(due Thursday May 14)
Carl Walsh (1995), "Optimal Contracts for Central Bankers," American Economic Review 85: pp. 150-67.
One common (and disliked--at least by those who have to do it) form of writing that professional Ph.D. economists do is the referee report: a 400 to 1000 word review of an article intended to tell the editor of a journal whether he or she should (a) accept the paper for publication, and (b) if he or she accepts the paper, what revisions he or she should demand before publication.
Referee reports usually try to sketch the place of the paper within the broader literature and outline the argument of the paper. They spend most of their effort noting places where the argument is less than fully convincing, and assessing the extensions or qualifications to the previous literature found in the author's contribution.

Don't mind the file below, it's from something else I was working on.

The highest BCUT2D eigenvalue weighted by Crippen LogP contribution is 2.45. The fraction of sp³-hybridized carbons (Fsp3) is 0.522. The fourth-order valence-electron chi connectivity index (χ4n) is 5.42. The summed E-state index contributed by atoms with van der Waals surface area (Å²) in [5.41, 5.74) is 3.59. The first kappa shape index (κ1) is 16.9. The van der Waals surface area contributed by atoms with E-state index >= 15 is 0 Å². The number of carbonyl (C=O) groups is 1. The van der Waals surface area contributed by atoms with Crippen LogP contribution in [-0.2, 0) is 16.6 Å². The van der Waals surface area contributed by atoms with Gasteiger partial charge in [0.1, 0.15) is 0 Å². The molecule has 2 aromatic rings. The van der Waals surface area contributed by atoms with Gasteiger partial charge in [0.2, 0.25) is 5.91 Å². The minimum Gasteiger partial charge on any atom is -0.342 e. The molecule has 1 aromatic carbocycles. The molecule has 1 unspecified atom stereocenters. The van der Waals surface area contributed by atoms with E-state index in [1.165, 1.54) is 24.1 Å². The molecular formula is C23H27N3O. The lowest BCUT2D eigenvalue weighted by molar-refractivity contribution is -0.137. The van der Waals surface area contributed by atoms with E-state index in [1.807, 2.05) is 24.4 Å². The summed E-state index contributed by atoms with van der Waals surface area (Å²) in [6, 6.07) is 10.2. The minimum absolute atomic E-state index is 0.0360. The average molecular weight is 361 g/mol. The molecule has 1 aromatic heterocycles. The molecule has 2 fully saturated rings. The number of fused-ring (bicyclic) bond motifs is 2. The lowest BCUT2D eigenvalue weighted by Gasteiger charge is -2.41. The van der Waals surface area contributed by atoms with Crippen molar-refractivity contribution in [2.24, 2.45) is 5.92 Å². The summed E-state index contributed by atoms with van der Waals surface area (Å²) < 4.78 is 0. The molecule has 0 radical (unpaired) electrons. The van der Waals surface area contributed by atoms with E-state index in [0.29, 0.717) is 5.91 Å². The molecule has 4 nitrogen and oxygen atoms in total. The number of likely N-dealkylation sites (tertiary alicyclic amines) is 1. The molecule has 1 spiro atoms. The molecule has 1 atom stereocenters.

Write a relatively long referee report--600 to 1000 words--on Carl Walsh's "Optimal Contracts for Central Bankers." If you had been one of the two or three people selected to advise the American Economic Review's editors and co-editors on "Optimal Contracts for Central Bankers," would you have recommended that they publish this article? Why or why not? If you would have recommended publication, what revisions would you have insisted upon before publication?
(Carl Walsh has stated that he would rather not know how many of you would have rejected his article.)